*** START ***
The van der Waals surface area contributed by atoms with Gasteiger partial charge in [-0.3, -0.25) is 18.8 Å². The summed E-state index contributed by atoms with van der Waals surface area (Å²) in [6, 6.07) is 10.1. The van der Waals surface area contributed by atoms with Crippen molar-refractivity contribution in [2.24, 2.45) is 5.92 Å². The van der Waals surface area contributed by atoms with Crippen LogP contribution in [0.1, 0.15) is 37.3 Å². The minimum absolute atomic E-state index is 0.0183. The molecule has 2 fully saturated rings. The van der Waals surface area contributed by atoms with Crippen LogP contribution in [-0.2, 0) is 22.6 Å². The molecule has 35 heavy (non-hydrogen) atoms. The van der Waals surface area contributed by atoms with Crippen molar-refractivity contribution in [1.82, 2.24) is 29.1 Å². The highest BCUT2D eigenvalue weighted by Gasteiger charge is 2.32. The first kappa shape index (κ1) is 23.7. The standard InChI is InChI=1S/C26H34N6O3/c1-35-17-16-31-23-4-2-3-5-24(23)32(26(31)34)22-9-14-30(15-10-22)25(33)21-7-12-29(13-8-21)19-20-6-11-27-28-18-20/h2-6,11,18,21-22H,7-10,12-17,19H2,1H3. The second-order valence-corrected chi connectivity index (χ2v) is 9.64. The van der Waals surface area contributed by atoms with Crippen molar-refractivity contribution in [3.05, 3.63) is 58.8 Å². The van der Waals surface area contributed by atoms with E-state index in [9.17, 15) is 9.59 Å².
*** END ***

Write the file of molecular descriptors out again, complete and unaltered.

The van der Waals surface area contributed by atoms with Gasteiger partial charge in [-0.3, -0.25) is 18.8 Å². The summed E-state index contributed by atoms with van der Waals surface area (Å²) in [6, 6.07) is 10.1. The van der Waals surface area contributed by atoms with Crippen molar-refractivity contribution in [2.24, 2.45) is 5.92 Å². The van der Waals surface area contributed by atoms with Crippen LogP contribution in [0.1, 0.15) is 37.3 Å². The minimum absolute atomic E-state index is 0.0183. The molecule has 2 fully saturated rings. The van der Waals surface area contributed by atoms with Crippen LogP contribution in [-0.2, 0) is 22.6 Å². The molecule has 35 heavy (non-hydrogen) atoms. The van der Waals surface area contributed by atoms with Crippen molar-refractivity contribution in [1.82, 2.24) is 29.1 Å². The highest BCUT2D eigenvalue weighted by Gasteiger charge is 2.32. The first kappa shape index (κ1) is 23.7. The standard InChI is InChI=1S/C26H34N6O3/c1-35-17-16-31-23-4-2-3-5-24(23)32(26(31)34)22-9-14-30(15-10-22)25(33)21-7-12-29(13-8-21)19-20-6-11-27-28-18-20/h2-6,11,18,21-22H,7-10,12-17,19H2,1H3. The second-order valence-corrected chi connectivity index (χ2v) is 9.64. The van der Waals surface area contributed by atoms with Crippen molar-refractivity contribution in [3.05, 3.63) is 58.8 Å². The van der Waals surface area contributed by atoms with E-state index in [9.17, 15) is 9.59 Å².